Here's a photo of my younger brother Eddy showing off a fish he caught in 1993 (Yes, he is an adult now). I am 12 years older than Eddy. When I was a young adult, he often wanted to me to take him fishing. For a long time I found my emotions driving me to drill Eddy on the right ways to fish and how to not fall into the river. I remember one time when I even told him that he needed more faith if he wanted to catch more fish. My mania, depression, and belief in God were all mixed together in a big some of Eddy's fishing lines that I had to untangle. Over time, I learned to recognize what emotions were given from God (they were all peaceful and not critical), what was mania, and what was depression. This clarity helped me to realize that causing my younger brother to cry because I told him he didn't have enough faith, was actually me pushing for perfection to try and escape depression. Not a spiritual deficiency in my little brother. As I realized this, I let go of the perfectionism, and even though I still felt depression, my relationship with my brother improved. 

Is it God, Mania, or Depression?

As a person with bipolar disorder and also someone who believes in God, one of my biggest challenges is figuring out which thoughts and emotions come from above and which simply stem from mania or depression.

Back in 1990, at the age of 19, I chose to go on a religious mission for my church in Taiwan. At that time my symptoms of mania and depression were becoming more and more extreme, but I refused to believe or even acknowledge that the extreme emotions, both highs and lows, were amplified greatly by a chemical imbalance in my body. I believed the intensely powerful feelings were only influenced by either God or the devil.   

Ignorance of my mental illness and its relationship with the religious beliefs I had allowed mania to progress into manic psychosis after serving in Taiwan for just 10 months. Ironically, the obsessive theme leading up to and then throughout my psychotic break was the very question: “Is this God?”

Despite tranquilizing injections to gain control of the utter insanity, a night locked in a padded holding room, a month in the psychiatric ward of a hospital, multiple group therapy sessions, even more individual sessions with a psychiatrist, and hours of talks with my parents who had already been through the exact same thing with my mother, I still refused to accept that illness caused the breakdowns and not God.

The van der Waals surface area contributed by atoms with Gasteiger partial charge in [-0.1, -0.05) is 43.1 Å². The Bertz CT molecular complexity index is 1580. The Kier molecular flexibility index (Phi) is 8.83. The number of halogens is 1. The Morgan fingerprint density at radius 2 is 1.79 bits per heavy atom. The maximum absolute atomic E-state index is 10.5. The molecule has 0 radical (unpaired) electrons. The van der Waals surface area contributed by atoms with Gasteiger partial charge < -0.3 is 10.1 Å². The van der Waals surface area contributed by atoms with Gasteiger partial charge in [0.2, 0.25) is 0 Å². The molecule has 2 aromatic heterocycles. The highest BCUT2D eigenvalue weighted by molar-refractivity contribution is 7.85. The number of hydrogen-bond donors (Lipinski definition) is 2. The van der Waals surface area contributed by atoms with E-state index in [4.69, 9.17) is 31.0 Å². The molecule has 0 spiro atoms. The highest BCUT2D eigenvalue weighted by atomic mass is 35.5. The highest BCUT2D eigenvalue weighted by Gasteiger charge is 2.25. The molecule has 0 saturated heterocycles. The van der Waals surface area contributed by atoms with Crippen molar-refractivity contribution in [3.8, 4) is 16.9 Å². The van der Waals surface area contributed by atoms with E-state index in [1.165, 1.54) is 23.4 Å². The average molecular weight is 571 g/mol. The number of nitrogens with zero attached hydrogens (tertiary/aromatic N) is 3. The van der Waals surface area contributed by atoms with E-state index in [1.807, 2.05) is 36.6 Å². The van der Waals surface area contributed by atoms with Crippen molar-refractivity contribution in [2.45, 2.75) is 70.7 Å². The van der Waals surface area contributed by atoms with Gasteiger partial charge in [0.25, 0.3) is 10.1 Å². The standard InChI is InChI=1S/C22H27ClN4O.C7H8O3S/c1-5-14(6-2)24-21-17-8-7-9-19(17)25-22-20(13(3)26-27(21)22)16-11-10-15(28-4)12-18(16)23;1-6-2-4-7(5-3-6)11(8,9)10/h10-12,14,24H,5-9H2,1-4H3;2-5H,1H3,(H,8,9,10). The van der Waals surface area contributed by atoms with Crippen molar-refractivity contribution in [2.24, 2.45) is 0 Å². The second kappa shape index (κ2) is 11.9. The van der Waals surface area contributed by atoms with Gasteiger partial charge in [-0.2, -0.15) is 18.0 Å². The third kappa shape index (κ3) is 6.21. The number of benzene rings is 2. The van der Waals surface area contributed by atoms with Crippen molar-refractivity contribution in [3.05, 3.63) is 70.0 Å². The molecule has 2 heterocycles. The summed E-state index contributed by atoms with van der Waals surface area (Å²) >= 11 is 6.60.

The unwillingness to separate my illness and my faith made it impossible to continue a religious mission. I returned home and tried to live the life I knew before leaving on my mission. But bipolar disorder was now my permanent partner. It took years and years of mental suffering, both myself and those who loved me, before I was willing to find and live a balance between what I thought God was telling me or causing me to feel and what was simply depression or mania. For those still searching for this balance, here’s an important lesson I have learned: Perfection Is Not the Cure for Depression

One time in church, a man (that I respect and love) got up and told the people that when we are happy, positive and productive, that is when we are following God’s Spirit. He went on to say that when we are depressed, negative and non productive, that is when we are listening to the devil. A lot of people in religious circles, though well meaning, make ignorant comments like this. It makes me wonder what they think when they read in the Bible that Jesus was “acquainted with grief and sorrow.” Was it because Jesus wasn’t living right or not following the Holy Spirit? Definitely not.

Most religions teach that living righteously brings happiness and not following God imposes sadness. For those of us with bipolar disorder, confusion comes when we try to be good and righteous yet still find ourselves fighting the sadness associated with depression. When we hear comments like those of the man in church that I mentioned we often conclude that we must not be living good enough to feel the happiness they describe. This confusion in me led to very destructive perfectionism.

The feeling that I needed to live better (striving to be better is good, but I worked at it to the detriment of my emotional and physical health) in order to feel God’s happiness, for most of my youth and early adulthood made me seldom satisfied with where I was, and perfection in all things became barely acceptable. Always striving for greater and higher levels of perfection caused me to developed unbelievable, ridiculously high expectations on myself and on those around me.